Bob MacDonald Skewers Allianz Life of North Amnerica

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Bob MacDonald, former CEO of Allianz Life of North America, surprised industry observers today with a stinging rebuke of the corporation he once headed. Writing in his popular blog, http://www.bobmaconbusiness.com, MacDonald decried what he calls, the "precipitous decline in the performance of the company and the conscious destruction of its entrepreneurial culture."

The problems with Allianz Life cannot be passed off to others

Insurance industry maverick Bob MacDonald, former CEO of Allianz Life of North America, surprised industry observers today with a stinging rebuke of the corporation he once headed.

Writing in his popular blog, http://www.bobmaconbusiness.com, MacDonald decried what he calls, the "precipitous decline in the performance of the company and the conscious destruction of its entrepreneurial culture."

What set MacDonald's criticism in motion was the recent announcement that Allianz Life will be laying off another 200 employees. MacDonald noted this comes on the heels of another, similar-sized downsizing two years ago. And MacDonald, some say rightfully, is irate.

MacDonald was the founder of LifeUSA, which in 1999 he sold to Allianz SE for half a billion dollars. His LifeUSA was merged with Allianz Life North America and MacDonald, in a rare corporate move, became the chairman of the surviving company. His interest and pain at watching the company slide, is hardly surprising.

According to MacDonald, "When I retired as chairman, Allianz was a flourishing, vibrant and profitable company with a unique culture that challenged, motivated, recognized and rewarded employees who worked to make themselves and the company better. Now," accuses MacDonald, "Allianz Life is a mere shadow of its former self and may be wounded beyond repair."

The layoffs, according to MacDonald, are the just desserts of poor management and shrinking revenues. And the reason for the precipitous decline, he charges, is simple: "A full-blown bureaucratic management system has been substituted for an entrepreneurial culture. Bureaucratic managers have infiltrated the company bringing with them the calcifying taint of the bureaucratic culture."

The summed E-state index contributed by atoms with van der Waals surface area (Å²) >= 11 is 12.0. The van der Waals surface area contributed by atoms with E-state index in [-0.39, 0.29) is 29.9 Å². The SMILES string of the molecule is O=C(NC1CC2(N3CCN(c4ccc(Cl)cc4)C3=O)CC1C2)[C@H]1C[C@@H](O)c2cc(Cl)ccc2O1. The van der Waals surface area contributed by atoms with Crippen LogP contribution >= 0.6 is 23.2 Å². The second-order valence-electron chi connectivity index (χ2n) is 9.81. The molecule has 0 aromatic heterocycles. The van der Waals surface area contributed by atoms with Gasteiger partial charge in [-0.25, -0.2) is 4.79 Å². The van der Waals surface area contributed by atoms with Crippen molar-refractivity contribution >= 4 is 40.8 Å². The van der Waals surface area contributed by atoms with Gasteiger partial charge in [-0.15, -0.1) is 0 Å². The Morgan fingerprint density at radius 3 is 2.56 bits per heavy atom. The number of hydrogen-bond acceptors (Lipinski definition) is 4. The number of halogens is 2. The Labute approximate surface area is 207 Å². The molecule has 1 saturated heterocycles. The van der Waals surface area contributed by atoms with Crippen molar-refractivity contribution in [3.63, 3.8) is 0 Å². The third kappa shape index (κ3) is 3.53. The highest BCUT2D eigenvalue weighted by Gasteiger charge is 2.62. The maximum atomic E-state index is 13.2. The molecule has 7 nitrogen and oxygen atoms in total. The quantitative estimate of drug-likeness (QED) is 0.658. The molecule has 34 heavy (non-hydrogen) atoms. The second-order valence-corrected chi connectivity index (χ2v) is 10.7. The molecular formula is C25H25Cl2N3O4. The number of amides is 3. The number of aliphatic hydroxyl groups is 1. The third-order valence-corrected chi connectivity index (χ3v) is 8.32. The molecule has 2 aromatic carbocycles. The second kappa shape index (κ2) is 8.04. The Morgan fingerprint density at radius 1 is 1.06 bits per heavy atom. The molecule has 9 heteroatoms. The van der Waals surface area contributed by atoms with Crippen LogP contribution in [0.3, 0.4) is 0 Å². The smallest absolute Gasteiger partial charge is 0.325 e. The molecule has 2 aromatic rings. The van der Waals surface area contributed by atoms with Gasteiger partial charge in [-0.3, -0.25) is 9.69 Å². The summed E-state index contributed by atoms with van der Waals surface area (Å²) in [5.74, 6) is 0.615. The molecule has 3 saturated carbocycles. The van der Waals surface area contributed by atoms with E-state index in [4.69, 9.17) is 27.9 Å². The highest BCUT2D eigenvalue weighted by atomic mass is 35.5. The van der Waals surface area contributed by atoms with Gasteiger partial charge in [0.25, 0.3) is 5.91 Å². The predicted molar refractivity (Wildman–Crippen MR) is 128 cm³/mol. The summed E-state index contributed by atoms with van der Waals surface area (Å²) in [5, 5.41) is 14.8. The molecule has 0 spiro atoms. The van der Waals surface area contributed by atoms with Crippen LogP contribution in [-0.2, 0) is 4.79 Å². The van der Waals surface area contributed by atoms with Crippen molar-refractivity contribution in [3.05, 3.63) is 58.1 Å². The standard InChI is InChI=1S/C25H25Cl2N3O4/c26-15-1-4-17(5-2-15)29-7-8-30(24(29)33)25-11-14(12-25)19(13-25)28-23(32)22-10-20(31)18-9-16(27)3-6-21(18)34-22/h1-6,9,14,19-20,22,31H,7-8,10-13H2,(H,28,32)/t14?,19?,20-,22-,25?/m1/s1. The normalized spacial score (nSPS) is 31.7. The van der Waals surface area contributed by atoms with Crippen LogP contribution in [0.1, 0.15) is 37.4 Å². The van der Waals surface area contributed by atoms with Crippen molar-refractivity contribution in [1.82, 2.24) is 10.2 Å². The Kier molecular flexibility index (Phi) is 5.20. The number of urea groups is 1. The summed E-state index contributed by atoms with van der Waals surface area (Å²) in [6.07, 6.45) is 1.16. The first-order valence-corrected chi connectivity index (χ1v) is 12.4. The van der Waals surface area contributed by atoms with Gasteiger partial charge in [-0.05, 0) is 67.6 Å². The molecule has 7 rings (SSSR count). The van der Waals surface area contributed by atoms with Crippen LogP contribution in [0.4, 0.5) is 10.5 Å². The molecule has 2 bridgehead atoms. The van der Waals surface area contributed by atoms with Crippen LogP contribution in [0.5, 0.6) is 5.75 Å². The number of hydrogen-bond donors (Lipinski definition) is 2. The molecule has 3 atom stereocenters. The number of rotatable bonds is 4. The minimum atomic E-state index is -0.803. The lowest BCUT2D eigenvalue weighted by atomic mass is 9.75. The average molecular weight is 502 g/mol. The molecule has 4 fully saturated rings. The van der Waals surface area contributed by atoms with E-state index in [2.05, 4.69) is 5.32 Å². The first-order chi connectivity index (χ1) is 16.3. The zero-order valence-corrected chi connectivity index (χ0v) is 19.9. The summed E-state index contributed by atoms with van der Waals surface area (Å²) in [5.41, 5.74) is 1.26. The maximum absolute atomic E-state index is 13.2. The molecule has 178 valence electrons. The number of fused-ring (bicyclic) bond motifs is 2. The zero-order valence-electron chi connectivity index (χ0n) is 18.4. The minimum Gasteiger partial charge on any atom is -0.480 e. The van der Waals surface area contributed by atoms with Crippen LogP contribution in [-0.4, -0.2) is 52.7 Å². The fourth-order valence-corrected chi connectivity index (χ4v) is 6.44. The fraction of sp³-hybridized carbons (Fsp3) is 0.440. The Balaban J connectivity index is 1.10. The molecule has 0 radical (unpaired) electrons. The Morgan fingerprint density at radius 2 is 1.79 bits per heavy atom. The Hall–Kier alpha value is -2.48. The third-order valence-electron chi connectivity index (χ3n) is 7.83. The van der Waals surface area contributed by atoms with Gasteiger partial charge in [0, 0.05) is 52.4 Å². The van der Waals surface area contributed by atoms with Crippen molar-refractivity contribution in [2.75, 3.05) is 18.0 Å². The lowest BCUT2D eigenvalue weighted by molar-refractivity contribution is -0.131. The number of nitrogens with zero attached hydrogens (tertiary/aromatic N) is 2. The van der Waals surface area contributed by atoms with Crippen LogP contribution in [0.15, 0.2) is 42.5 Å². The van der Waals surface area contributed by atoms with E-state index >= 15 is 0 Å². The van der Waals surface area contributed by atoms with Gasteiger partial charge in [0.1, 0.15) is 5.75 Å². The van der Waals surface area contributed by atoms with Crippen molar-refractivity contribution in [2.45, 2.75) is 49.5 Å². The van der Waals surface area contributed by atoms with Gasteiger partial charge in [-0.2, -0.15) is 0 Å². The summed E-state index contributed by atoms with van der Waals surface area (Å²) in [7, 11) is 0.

Bureaucracy, of course, is a pet peeve for MacDonald. He's written two popular business books on the subject (Cheat To Win: The Honest Way to Break All the Dishonest Rules of Business, Paradon Publishing, 2005; and Beat The System: 11 Secrets to Creating an Entreprenurial Culture in a Bureaucratic World, John Wiley & Sons, 2007).

"The corrupting influence of bureaucracy, said MacDonald, "can easily be seen in the recent announcement of employee layoffs. Typical of a bureaucratic company, instead of the company leader having the integrity and courage to personally make the announcement, the company trots out a third-string bureaucrat to inform the workers and take the resulting heat."

He further charges that the Allianz bureaucrats neatly tried to sidestep the cause of the downturn, finding fault with everyone and every thing else but themselves. "The excuse in this case," says MacDonald, "was that, 'We, like many companies, are being impacted by the economic slowdown and an acute downturn in financial services."

MacDonald claims that Allianz failed to point out it's been in an "acute downturn" for several years even though the economy has, until very recently, been bubbling along at record highs. He points out that while Allianz was laying off workers in 2006, the economy was steadily soaring to record high levels (the Dow, for example hit 14,000 in October 2007). Nor did the company mention that recent studies show that employment in the insurance industry as a whole has actually increased this year.

"The problems with Allianz Life cannot be passed off to others," blogged MacDonald, "but must come to roost at the feet of an ineffective, destructive bureaucratic management group. And in this regard, Allianz Life, unfortunately, serves as a wonderful case study for comparing the differences between a bureaucratic and entrepreneurial culture."

MacDonald believes Allianz of North America can be turned around if the parent company in Munich, Germany replaces management with entrepreneurial leaders. He views this solution as remote, however, saying it's more likely the company will continue to spiral down until Allianz SE acquires another company and merges Allianz Life into it. This approach, which MacDonald says Allianz has been used before, would bury the problems of Allianz Life within the newly-acquired company so that they would not have to be fully acknowledged. "That's how bureaucracies work."

About http://www.bobmacdonald.com:
Bob MacDonald's blog regularly draws thousands of visitors with his often irreverent opinions and useful tips and strategies in blogs and podcasts to help entrepreneurs, business managers and leaders in the insurance industry see the wisdom of his contrarian view.

In one recent blog he berated NBC's Dateline and Minnesota Attorney General Lori Swanson for their attack on the annuities industry, calling the report "Deceptive and dishonest." He dished out more of the same when the Securities & Exchange Commission proposed reclassifying annuity products as investments. "If industry leaders and insurance company executives don't show a little more gumption, backbone, creativity, innovation and leadership than they have a history of doing," blogged MacDonald in a scathing review, "then the worst of all results could happen."

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